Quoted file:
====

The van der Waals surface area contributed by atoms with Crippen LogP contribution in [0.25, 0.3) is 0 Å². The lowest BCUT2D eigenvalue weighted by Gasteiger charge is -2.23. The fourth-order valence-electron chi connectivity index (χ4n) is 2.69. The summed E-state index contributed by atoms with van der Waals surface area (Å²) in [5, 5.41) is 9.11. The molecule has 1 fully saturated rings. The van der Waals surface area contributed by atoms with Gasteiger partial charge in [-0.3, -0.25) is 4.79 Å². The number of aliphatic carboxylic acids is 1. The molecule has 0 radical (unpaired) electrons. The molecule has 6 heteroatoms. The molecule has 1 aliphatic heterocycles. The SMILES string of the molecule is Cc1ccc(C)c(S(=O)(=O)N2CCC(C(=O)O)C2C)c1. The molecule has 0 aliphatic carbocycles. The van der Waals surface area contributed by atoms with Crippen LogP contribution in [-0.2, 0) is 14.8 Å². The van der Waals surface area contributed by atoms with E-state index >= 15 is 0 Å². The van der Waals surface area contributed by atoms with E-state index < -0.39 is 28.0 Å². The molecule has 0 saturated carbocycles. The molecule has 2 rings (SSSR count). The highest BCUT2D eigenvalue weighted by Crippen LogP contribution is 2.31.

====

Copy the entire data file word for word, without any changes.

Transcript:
The van der Waals surface area contributed by atoms with Crippen LogP contribution in [0.25, 0.3) is 0 Å². The lowest BCUT2D eigenvalue weighted by Gasteiger charge is -2.23. The fourth-order valence-electron chi connectivity index (χ4n) is 2.69. The summed E-state index contributed by atoms with van der Waals surface area (Å²) in [5, 5.41) is 9.11. The molecule has 1 fully saturated rings. The van der Waals surface area contributed by atoms with Gasteiger partial charge in [-0.3, -0.25) is 4.79 Å². The number of aliphatic carboxylic acids is 1. The molecule has 0 radical (unpaired) electrons. The molecule has 6 heteroatoms. The molecule has 1 aliphatic heterocycles. The SMILES string of the molecule is Cc1ccc(C)c(S(=O)(=O)N2CCC(C(=O)O)C2C)c1. The molecule has 0 aliphatic carbocycles. The van der Waals surface area contributed by atoms with Crippen LogP contribution in [-0.2, 0) is 14.8 Å². The van der Waals surface area contributed by atoms with E-state index >= 15 is 0 Å². The van der Waals surface area contributed by atoms with E-state index < -0.39 is 28.0 Å². The molecule has 0 saturated carbocycles. The molecule has 2 rings (SSSR count). The highest BCUT2D eigenvalue weighted by Crippen LogP contribution is 2.31.